Male Pattern Boldness is proud to be the world's most popular men's sewing blog!

Sep 15, 2015

Remaking a Coat Pattern from Six Years Ago, et al.

Readers, I don't know how I managed it, but six years ago, with little more than two months' sewing experience under my belt, I made Burda 7780 (above).  It turned out pretty nice, especially from a distance.

I made it with cheap fabric, however, and it didn't really hold up well over the years; I finally said good-bye to it this summer.  But since I could really use a raincoat-type topper, I'm making Burda 7780 again.  This time I'm using a coated cotton plaid in a rather dark palette.

It wasn't till I started cutting my fabric, however, that I was reminded that this pattern's front and back pieces are slightly curved.  As a result, the back looks like this:

The plaid matches (I used a walking foot with my Singer 201) but there's an unmistakable "V" shape at the center.  That's OK, right?

I've cut all my pieces out (plaid takes a lot time to cut, I was reminded) and interfaced what needs interfacing.  I hope to start putting things together tomorrow (plus double welt pockets; sigh).

In other news, last week I completed a shirt muslin for a client, using a coarse vintage cotton floral I found at the flea market years ago.  It's a pretty print but not very soft.

For the first time, I created a pattern by copying an already-made garment.  I used the method David Coffin recommends in his book, Shirtmaking.  It involves putting pins through the edges of the garment pieces and connecting the pin pricks.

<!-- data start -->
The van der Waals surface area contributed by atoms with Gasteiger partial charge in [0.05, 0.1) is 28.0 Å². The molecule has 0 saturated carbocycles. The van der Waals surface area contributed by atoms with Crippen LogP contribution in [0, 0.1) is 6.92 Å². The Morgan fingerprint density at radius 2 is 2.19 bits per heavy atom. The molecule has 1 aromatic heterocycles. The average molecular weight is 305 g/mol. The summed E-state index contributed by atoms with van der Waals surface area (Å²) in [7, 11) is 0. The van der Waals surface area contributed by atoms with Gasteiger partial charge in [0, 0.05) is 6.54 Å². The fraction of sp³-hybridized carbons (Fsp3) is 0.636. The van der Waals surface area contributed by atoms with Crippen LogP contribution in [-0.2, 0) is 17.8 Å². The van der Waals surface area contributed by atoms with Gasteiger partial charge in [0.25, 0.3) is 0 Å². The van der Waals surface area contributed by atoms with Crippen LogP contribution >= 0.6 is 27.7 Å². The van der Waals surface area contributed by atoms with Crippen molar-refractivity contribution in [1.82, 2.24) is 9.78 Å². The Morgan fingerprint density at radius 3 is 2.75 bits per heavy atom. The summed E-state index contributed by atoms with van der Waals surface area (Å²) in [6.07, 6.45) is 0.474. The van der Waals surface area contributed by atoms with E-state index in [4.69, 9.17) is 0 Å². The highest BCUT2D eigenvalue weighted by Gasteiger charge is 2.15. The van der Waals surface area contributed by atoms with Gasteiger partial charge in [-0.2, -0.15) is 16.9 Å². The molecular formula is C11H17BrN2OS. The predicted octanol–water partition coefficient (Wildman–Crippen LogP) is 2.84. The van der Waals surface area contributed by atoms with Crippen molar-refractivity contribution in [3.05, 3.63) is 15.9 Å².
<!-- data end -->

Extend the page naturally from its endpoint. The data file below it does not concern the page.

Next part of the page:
We'll see how it fits in a few weeks.

On an unrelated not, this weekend I draped Michael in blue and patterned shirting I may use to make a shirt for him.  He's a "Light Summer."

On Sunday, we did my friend Johanna's colors.  We say she's an "Autumn."

And that's it!

In closing, have you ever copied a ready-to-wear garment using David Coffin's method or another? What were the results like?

Have a great day, everybody!

Willy sure knows how to charm Grandma!


  1. Her joy is infectious.

    He's such a scamp!

  2. "It turned out pretty nice, especially from a distance." You just described about a third of all the things I've made.

    Seriously, I think your coat looked good. And the new one: great.

    I'm interested in the method you're using to copy the RTW shirt. I tried to copy a RTW shirt last weekend using a different method. It a much simpler shirt than the one you're copying--no collar, no buttons-- but before I even cut the fabric out, it was obvious it was doomed to be a failure, so I gave it up midway. I'd still like to copy it, though.

    I love the photo of your mom and Willy.

  3. To soften many fabrics, Peggy Sagers recommends washing the fabric with a bottle of Coke added to the water, no soap. She does this with denim all the time. It is worth a try as the shirt is a test garment anyway. I do love the fabric, though.

  4. Is it possible that the fabric is upside down in the cotton floral shirt?